Trump hostility has Arab business, political leaders on edge
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Donald Trump’s surprising ascension to the White House has generated mixed emotions across the Middle East. The Arab Gulf nations that comprise the Gulf Cooperation Council have adopted a wait-and-see attitude toward the new U.S. administration.  

Indeed, across the Middle East, the prevailing sentiment vis-à-vis Trump is “uncertainty,” observes Nidal Abou Zaki, the managing director of Orient Planet, a communications consulting group headquartered in the region.


“Arab political leaders were quick to send congratulatory notes to the new U.S. president. But given Trump’s dearth of diplomatic experience, his unfamiliarity with the Middle East’s political and military exigencies, his impolitic remarks about Islam, and his hastily-conceived Muslim travel ban, regional leaders remain apprehensive about a Trump presidency,” Abou Zaki said.


The volatile area continues to be plagued by instability. Violent civil strife haunts Libya, Syria, Iraq and Yemen, while the global glut in oil production has hamstrung Arab Gulf economies, complicating their efforts to modernize.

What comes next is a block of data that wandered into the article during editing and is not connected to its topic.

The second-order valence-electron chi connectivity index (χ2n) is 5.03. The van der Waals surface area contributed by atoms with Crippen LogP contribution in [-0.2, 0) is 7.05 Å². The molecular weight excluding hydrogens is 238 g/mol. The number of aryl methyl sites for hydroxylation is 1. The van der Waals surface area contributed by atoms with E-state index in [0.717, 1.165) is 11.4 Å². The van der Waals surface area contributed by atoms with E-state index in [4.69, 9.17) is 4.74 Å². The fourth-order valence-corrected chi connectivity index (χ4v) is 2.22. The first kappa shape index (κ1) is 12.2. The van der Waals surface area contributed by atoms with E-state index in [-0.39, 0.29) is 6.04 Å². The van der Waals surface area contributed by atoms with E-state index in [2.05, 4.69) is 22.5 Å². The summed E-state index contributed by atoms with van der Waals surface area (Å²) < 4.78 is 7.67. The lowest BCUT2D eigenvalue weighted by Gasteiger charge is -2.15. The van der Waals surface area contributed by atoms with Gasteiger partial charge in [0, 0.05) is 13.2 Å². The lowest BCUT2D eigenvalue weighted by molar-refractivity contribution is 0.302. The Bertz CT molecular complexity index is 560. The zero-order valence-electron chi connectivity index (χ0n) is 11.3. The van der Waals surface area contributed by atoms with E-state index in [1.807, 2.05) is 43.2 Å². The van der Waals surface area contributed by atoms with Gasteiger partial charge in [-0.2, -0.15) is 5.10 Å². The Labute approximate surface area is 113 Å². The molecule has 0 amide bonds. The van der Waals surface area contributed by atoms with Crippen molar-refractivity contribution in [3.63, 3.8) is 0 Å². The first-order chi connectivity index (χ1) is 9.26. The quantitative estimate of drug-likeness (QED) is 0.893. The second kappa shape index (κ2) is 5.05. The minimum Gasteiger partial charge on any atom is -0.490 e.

Iran’s Jan. 29 ballistic missile test, though a failure, nevertheless drew a sharp rebuke from the Trump administration, which imposed additional economic sanctions and refused to take military retaliation off the table. Put all these factors together and the "Trump administration is a serious concern for the whole Middle East region,” Abou Zaki said.

Given the Middle East’s ongoing tensions, as well as the U.S.-led coalition’s landmark nuclear deal with Iran that Trump repeatedly assailed during the campaign, the Trump administration has no choice but to engage in the region.

“Had Hillary ClintonHillary Diane Rodham ClintonButtigieg stands in as Pence for Harris's debate practice Senate GOP sees early Supreme Court vote as political booster shot Poll: 51 percent of voters want to abolish the electoral college MORE won, the expectation is that her administration would have maintained long-established regional alliances and economic partnerships. Now the onus is on Donald Trump to allay concerns by clarifying his administration’s approach to these important relationships, especially in the wake of his abrupt attempt to impose the Muslim travel restriction,” Abou Zaki said.

Call it what you like, but there is little question that this is how the Middle East views Trump’s actions on the travel ban. A lesson for the new president is clear — had he gone through the Departments of State and Justice, he could have gotten what he wanted without drawing such uniform resistance. Such opposition has only served to make business interests more sensitive.

Although Gulf Cooperation Council (GCC) stock markets initially dipped over fears surrounding Trump’s impulsive behavior, they have since recovered. Industry analysts worry that, over the long haul, Trump’s protectionist views could have an adverse effect on open-sky policies.